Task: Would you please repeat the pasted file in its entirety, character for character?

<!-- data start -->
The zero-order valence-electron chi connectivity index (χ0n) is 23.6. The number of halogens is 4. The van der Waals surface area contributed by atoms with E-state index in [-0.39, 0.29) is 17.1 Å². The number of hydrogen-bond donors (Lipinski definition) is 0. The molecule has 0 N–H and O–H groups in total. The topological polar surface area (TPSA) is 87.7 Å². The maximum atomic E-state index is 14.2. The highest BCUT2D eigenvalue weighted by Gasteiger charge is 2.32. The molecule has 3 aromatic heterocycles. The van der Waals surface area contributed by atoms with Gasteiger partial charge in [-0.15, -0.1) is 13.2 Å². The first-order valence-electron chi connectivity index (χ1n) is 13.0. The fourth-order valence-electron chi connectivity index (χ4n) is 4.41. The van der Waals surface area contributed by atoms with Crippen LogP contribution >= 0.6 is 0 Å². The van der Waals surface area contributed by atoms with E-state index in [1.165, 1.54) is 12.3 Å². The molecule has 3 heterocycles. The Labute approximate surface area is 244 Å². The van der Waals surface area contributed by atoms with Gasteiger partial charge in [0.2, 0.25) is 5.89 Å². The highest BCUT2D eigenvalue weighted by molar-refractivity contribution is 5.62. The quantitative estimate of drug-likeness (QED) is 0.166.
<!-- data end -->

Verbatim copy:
The zero-order valence-electron chi connectivity index (χ0n) is 23.6. The number of halogens is 4. The van der Waals surface area contributed by atoms with E-state index in [-0.39, 0.29) is 17.1 Å². The number of hydrogen-bond donors (Lipinski definition) is 0. The molecule has 0 N–H and O–H groups in total. The topological polar surface area (TPSA) is 87.7 Å². The maximum atomic E-state index is 14.2. The highest BCUT2D eigenvalue weighted by Gasteiger charge is 2.32. The molecule has 3 aromatic heterocycles. The van der Waals surface area contributed by atoms with Gasteiger partial charge in [-0.15, -0.1) is 13.2 Å². The first-order valence-electron chi connectivity index (χ1n) is 13.0. The fourth-order valence-electron chi connectivity index (χ4n) is 4.41. The van der Waals surface area contributed by atoms with Crippen LogP contribution >= 0.6 is 0 Å². The van der Waals surface area contributed by atoms with E-state index in [1.165, 1.54) is 12.3 Å². The molecule has 3 heterocycles. The Labute approximate surface area is 244 Å². The van der Waals surface area contributed by atoms with Gasteiger partial charge in [0.2, 0.25) is 5.89 Å². The highest BCUT2D eigenvalue weighted by molar-refractivity contribution is 5.62. The quantitative estimate of drug-likeness (QED) is 0.166.